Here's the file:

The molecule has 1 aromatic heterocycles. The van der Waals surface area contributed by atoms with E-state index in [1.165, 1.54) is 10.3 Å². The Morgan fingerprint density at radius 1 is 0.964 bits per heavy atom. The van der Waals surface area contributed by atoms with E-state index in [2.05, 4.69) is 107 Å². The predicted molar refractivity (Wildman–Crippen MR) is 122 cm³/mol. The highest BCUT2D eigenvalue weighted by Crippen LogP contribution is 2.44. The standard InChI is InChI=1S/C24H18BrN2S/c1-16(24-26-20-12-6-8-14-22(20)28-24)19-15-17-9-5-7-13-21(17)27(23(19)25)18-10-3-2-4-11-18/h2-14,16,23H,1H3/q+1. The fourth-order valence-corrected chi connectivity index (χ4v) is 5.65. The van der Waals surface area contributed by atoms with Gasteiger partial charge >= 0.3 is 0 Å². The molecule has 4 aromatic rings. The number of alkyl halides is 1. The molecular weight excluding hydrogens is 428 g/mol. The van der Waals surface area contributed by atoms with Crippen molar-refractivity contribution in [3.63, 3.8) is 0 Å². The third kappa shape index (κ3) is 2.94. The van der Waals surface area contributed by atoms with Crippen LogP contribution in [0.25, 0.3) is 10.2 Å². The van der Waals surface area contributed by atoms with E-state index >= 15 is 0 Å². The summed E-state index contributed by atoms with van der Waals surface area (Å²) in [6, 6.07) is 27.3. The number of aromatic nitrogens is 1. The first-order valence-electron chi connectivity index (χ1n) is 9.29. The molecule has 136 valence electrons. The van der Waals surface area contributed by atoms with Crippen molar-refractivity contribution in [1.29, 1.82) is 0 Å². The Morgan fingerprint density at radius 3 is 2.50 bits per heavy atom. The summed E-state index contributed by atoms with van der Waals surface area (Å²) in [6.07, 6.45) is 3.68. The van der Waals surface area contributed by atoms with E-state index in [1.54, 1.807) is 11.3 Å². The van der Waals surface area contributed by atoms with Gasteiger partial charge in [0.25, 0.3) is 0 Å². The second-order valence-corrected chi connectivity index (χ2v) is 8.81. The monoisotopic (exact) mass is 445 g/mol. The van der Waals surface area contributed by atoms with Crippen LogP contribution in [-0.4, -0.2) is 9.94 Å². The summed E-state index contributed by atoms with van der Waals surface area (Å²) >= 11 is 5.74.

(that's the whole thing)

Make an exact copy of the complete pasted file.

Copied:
The molecule has 1 aromatic heterocycles. The van der Waals surface area contributed by atoms with E-state index in [1.165, 1.54) is 10.3 Å². The Morgan fingerprint density at radius 1 is 0.964 bits per heavy atom. The van der Waals surface area contributed by atoms with E-state index in [2.05, 4.69) is 107 Å². The predicted molar refractivity (Wildman–Crippen MR) is 122 cm³/mol. The highest BCUT2D eigenvalue weighted by Crippen LogP contribution is 2.44. The standard InChI is InChI=1S/C24H18BrN2S/c1-16(24-26-20-12-6-8-14-22(20)28-24)19-15-17-9-5-7-13-21(17)27(23(19)25)18-10-3-2-4-11-18/h2-14,16,23H,1H3/q+1. The fourth-order valence-corrected chi connectivity index (χ4v) is 5.65. The van der Waals surface area contributed by atoms with Gasteiger partial charge >= 0.3 is 0 Å². The molecule has 4 aromatic rings. The number of alkyl halides is 1. The molecular weight excluding hydrogens is 428 g/mol. The van der Waals surface area contributed by atoms with Crippen molar-refractivity contribution in [3.63, 3.8) is 0 Å². The third kappa shape index (κ3) is 2.94. The van der Waals surface area contributed by atoms with Crippen LogP contribution in [0.25, 0.3) is 10.2 Å². The van der Waals surface area contributed by atoms with E-state index >= 15 is 0 Å². The summed E-state index contributed by atoms with van der Waals surface area (Å²) in [6, 6.07) is 27.3. The number of aromatic nitrogens is 1. The first-order valence-electron chi connectivity index (χ1n) is 9.29. The molecule has 136 valence electrons. The van der Waals surface area contributed by atoms with Crippen molar-refractivity contribution in [1.29, 1.82) is 0 Å². The Morgan fingerprint density at radius 3 is 2.50 bits per heavy atom. The summed E-state index contributed by atoms with van der Waals surface area (Å²) in [6.07, 6.45) is 3.68. The van der Waals surface area contributed by atoms with E-state index in [1.54, 1.807) is 11.3 Å². The van der Waals surface area contributed by atoms with Gasteiger partial charge in [0.25, 0.3) is 0 Å². The second-order valence-corrected chi connectivity index (χ2v) is 8.81. The monoisotopic (exact) mass is 445 g/mol. The van der Waals surface area contributed by atoms with Crippen LogP contribution in [-0.4, -0.2) is 9.94 Å². The summed E-state index contributed by atoms with van der Waals surface area (Å²) >= 11 is 5.74.